It’s important to keep remembering the origins of this mess in the 2016 Referendum not in order to re-run it but because of the constant, sanctimonious, self-righteous invocation of the ‘17.4 million’ who are claimed to have given unanimous support to things that they were never asked about and mysteriously endorse things they were never told about. Given that is the Brexiters’ claim, it remains necessary to remind them of the documented promises they made during that travesty of a campaign. Indeed, even the endless vox pops of voters angrily demanding to ‘just get on with it’ are a direct consequence of the campaign lies that it would be quick and easy. Brexiters say we mustn’t betray these voters, but they have already been betrayed by the Brexiters who told them those lies.

It is also important to recall the fantasies and lies of that campaign because Brexiters continue to peddle fantasies and lies even now. The details differ but they all have exactly the same character of pretending that there is a quick, easy route to successful Brexit if only ‘elitist remainers’ would stop creating unnecessary problems. Before the referendum it was the ‘German car makers’ myth. That is no longer heard but in its place are bogus invocations of half-understood quasi-legalities (e.g. the GATT Article 24 nonsense), the ‘alternative arrangements’ for the Irish border, or the ‘managed no-deal’ oxymoron.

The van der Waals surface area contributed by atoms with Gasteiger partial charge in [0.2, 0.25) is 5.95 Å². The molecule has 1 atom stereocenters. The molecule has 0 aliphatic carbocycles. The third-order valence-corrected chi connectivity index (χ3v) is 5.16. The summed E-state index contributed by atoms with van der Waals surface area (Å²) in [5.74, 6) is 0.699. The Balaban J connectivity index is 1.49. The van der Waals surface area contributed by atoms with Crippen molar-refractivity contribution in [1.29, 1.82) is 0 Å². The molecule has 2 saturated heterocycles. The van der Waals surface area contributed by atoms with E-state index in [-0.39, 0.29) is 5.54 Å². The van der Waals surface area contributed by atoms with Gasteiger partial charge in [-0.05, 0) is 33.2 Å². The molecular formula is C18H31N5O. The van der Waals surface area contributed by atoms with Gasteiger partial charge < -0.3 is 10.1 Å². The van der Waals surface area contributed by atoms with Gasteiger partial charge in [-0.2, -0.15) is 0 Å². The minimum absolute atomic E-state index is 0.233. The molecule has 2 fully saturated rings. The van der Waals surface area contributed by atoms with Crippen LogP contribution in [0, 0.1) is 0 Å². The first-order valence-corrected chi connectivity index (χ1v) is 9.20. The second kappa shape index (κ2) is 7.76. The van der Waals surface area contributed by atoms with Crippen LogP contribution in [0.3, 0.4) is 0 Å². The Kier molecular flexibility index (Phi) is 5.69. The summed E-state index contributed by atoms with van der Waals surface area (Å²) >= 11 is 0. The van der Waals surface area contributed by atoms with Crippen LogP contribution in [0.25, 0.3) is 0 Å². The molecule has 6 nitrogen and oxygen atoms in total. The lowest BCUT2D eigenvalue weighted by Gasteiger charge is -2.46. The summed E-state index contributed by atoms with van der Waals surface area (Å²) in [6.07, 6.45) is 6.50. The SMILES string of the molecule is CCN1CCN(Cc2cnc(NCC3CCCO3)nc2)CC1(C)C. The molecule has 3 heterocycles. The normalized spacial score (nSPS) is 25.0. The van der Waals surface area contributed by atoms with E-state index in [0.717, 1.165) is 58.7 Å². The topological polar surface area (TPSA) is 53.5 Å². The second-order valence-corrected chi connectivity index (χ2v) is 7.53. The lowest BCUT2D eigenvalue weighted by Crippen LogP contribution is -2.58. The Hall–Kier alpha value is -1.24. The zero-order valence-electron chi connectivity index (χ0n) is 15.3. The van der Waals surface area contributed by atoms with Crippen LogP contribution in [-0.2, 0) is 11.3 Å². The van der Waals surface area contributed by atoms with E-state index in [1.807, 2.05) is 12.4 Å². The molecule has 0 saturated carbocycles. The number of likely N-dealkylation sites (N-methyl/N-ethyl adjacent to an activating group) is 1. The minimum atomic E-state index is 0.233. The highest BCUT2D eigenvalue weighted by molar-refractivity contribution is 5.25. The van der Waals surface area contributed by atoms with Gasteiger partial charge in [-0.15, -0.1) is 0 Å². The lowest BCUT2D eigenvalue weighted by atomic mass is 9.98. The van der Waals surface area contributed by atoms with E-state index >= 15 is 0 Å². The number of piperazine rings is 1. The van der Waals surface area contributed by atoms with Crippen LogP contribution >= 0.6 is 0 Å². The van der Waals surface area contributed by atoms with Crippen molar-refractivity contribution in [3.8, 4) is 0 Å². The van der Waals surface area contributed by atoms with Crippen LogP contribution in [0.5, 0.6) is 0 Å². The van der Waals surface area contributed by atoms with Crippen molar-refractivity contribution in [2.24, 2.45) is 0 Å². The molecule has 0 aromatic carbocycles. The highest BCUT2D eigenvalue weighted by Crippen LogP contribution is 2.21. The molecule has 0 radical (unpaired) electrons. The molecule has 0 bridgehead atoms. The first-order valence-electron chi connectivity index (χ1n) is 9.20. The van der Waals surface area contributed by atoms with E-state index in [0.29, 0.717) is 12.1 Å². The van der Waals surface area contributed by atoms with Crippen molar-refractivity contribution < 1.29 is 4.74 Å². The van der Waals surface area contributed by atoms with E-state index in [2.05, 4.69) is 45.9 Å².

No doubt it will be quickly forgotten, but the Damian Green amendment to Wednesday’s no-deal vote based on that latter fantasy got the support of 164 MPs including at least four cabinet ministers. Reflect on that for a moment: something literally impossible was voted for by about a quarter of the House of Commons, by no means all of them Brexiters.

Parliamentary wheels within wheels

However, whilst much of what is happening grows out of the false claims of Brexiters, somehow this hapless government manages to make things even worse than they need be. That has been true in a myriad of ways over the years, as chronicled on this blog, but was especially evident in the sometimes farcical events of this week.

In particular, it was only because of substituting a tricksily worded motion for what had been promised for Wednesday’s ‘no-deal’ vote that the government had to suddenly whip to vote against ruling out no-deal having spent the whole afternoon explaining how awful it would be. And losing anyway.  And then promptly pulling a similar trick for the ‘extension’ motion, by tagging it together with the re-presentation of May’s deal – although very narrowly getting away with it this time, defeating the Benn amendment by just two votes. Even then, on the main motion, there was the bizarre spectacle of the Brexit Secretary winding up the debate proposing the motion, and then voting against it!

I must admit that I find the procedural intricacies of all this quite fascinating. But as a response to the crisis engulfing us it was pretty pitiful, and typical of the endless shabby, counter-productive tactics that are May’s hallmark. But her conduct, irritating as it is, and her overall position, ill-judged as it is, do at least possess a kind of gimcrack sincerity and a degree of clarity. Corbyn’s position and conduct, by contrast, were yet again shown this week to be utterly feeble. As ever, he had little to say and what little there was was incoherent. Notably, it is Yvette Cooper and Hilary Benn who have been providing all the effective leadership from the Labour benches.